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Old October 15, 1999, 12:26 AM   #1
TOPKICK
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Join Date: October 10, 1999
Location: Indiana
Posts: 61
I currenty load .45ACP with 200gr SWC cast bullets.(my own) 4.9 gr of W231. I've been roll crimping almost from the beginning almost 5 yrs. ago. Without it, sometimes I would expierience feeding problems. A friend suggested roll crimps might help. It did. Now my old 1911 seems to be getting looser and looser. Do I have a pressure problem here?

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Old October 15, 1999, 10:55 AM   #2
10mmrules
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Join Date: July 29, 1999
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All autos should have a taper crimp. If you are using the dillon dies you already are using the taper crimp. I suggest the Lee factory crimp die. It sizes again as it tapercrimps, so if you should compress your brass as you are seating the bullet, it will be correctly sized. I know I feel much better shooting my reloads using this die. BTW it only cost's $12.47 from midway, what do you have to loose, but headches?

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Old October 15, 1999, 02:37 PM   #3
BenDover
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Join Date: October 14, 1999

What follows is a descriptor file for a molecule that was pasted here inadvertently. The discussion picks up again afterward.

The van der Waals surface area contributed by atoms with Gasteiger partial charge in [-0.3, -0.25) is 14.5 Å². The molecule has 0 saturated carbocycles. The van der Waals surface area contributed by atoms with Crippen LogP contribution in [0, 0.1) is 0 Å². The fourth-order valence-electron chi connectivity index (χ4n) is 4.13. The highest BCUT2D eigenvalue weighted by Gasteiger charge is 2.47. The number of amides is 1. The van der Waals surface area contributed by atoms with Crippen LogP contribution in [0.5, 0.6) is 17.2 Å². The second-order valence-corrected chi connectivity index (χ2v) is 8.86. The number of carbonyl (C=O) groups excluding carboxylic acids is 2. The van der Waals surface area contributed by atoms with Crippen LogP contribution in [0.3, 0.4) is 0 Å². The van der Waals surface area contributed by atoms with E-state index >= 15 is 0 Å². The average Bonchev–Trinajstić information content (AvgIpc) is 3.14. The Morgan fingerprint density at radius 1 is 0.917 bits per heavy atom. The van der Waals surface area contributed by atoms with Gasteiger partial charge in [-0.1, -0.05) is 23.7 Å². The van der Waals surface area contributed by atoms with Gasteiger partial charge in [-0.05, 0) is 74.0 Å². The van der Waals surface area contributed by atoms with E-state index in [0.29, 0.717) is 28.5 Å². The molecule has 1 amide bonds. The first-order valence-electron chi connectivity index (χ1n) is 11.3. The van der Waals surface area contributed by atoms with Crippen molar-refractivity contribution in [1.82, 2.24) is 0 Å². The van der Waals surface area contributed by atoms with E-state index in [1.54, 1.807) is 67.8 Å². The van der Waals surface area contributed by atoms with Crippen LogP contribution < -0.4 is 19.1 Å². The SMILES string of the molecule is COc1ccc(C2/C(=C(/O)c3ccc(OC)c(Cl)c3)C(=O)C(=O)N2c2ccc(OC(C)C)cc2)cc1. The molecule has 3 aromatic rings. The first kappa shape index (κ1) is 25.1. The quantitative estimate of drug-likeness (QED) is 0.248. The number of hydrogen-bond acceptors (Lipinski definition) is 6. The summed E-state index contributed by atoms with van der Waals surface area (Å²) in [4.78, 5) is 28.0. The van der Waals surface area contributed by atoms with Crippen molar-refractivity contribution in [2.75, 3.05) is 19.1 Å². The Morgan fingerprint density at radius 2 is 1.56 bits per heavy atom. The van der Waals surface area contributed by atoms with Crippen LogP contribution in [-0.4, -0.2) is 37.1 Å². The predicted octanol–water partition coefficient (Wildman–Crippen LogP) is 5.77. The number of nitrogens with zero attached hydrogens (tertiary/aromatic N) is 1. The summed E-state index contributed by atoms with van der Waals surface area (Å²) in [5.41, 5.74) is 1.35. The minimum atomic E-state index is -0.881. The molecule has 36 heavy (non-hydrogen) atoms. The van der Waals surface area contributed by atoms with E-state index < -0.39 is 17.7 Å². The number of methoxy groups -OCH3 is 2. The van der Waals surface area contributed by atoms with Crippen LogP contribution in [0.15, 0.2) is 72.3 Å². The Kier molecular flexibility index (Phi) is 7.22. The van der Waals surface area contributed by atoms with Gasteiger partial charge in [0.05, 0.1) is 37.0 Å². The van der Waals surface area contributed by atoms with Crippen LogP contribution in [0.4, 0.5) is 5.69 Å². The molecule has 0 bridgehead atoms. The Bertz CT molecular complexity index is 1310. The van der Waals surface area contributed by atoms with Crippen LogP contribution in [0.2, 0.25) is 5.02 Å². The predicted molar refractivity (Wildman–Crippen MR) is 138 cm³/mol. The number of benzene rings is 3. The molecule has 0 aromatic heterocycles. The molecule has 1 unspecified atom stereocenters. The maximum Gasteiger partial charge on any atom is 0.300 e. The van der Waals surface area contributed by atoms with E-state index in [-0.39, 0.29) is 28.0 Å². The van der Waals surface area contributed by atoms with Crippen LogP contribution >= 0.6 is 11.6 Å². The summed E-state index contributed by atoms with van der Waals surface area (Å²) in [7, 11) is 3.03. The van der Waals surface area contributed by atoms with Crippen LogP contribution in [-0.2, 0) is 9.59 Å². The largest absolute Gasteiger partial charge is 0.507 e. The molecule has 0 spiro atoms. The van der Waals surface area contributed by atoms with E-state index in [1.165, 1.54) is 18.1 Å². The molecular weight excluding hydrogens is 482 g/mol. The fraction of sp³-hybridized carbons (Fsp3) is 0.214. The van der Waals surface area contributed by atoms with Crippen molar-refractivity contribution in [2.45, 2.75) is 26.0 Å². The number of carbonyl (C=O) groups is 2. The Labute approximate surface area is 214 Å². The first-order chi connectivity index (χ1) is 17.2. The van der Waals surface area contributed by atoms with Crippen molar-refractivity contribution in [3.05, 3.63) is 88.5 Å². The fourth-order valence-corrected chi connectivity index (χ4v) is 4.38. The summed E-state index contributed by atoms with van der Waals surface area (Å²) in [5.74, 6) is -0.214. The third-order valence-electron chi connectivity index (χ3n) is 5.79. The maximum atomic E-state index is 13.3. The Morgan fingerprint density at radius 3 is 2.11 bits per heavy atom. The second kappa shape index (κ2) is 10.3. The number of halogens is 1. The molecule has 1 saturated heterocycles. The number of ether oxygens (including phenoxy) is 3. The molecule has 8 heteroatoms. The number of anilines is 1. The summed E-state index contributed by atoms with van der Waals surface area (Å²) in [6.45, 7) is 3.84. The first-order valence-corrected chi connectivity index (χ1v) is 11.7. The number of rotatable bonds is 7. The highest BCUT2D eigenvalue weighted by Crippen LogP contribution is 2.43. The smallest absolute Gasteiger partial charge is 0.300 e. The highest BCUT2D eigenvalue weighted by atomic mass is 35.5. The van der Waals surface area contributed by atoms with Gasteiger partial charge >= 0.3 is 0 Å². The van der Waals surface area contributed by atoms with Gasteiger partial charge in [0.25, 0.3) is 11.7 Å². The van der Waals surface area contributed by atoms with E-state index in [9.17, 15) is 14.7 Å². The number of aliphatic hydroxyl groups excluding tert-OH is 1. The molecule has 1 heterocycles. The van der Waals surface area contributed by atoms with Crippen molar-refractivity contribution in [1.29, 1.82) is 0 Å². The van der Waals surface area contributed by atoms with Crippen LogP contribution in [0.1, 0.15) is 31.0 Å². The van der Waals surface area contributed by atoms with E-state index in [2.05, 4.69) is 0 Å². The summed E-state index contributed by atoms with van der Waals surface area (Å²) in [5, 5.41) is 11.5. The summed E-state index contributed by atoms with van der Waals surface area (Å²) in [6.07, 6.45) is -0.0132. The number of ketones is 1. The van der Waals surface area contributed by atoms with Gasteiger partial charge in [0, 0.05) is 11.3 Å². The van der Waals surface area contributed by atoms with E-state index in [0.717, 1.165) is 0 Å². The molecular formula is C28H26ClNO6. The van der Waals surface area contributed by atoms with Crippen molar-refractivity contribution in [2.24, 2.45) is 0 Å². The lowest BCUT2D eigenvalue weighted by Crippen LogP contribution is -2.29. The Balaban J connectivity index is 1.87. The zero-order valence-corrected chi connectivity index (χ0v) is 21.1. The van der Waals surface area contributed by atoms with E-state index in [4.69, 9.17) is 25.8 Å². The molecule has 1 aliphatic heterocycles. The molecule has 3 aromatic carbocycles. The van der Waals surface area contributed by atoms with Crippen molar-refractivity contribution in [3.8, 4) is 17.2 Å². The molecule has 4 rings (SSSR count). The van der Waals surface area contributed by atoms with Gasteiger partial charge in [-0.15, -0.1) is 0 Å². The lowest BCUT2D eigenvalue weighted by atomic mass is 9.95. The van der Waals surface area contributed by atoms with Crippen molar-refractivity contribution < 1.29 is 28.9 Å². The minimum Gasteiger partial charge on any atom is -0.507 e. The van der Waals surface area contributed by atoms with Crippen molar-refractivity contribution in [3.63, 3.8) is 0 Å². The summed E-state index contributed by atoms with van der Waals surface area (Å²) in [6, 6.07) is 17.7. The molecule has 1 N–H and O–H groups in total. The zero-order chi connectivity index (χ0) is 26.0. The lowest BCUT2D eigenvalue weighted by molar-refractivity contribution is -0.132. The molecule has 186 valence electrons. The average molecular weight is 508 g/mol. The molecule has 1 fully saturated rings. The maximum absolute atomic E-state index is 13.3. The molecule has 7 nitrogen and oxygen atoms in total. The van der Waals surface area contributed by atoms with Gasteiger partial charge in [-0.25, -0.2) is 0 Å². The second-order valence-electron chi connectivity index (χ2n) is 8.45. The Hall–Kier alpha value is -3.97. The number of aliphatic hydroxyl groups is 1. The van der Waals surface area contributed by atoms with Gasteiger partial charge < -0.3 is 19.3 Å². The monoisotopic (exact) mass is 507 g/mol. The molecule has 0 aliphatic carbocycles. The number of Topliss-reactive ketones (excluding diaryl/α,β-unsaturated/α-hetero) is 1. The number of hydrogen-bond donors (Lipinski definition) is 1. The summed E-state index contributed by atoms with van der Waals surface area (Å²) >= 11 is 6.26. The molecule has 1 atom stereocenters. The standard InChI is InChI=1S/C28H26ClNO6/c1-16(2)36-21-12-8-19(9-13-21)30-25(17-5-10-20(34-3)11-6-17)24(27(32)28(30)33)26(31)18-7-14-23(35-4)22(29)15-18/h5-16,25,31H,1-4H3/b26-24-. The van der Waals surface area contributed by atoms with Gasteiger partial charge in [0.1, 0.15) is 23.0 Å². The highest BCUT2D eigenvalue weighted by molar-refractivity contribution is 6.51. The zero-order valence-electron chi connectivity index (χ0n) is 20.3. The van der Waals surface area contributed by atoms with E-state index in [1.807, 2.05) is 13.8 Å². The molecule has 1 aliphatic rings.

Location: San Diego, CA. USA
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I've read that roll crimp is not needee and not recommended. RCBS and a few others do not make roll crimp for 45ACP. Go to bulleye.com and ask the experts....hope it helps you. Steve
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Old October 17, 1999, 04:24 PM   #4
preacher
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It's been awhile since I thought about this type of question but You definitely do not want to roll crimp a semiauto case. It can cause headspace problems because a semiauto usually headspaces on the case mouth, whereas a revolver cartridge headspaces on the case rim. In answer to the possible pressure problem, I would suspect there is. A roll crimp bites into the side of the bullet, holding it in place for a longer duration and raising peak pressure.
When you taper crimp, the die firmly squeezes the case neck around the bullet and not into it. It can also affect accuracy. I agree with "10mmrules" and get that taper crimp die. Your cases will last longer and best of all your gun will last longer.

[This message has been edited by preacher (edited October 17, 1999).]
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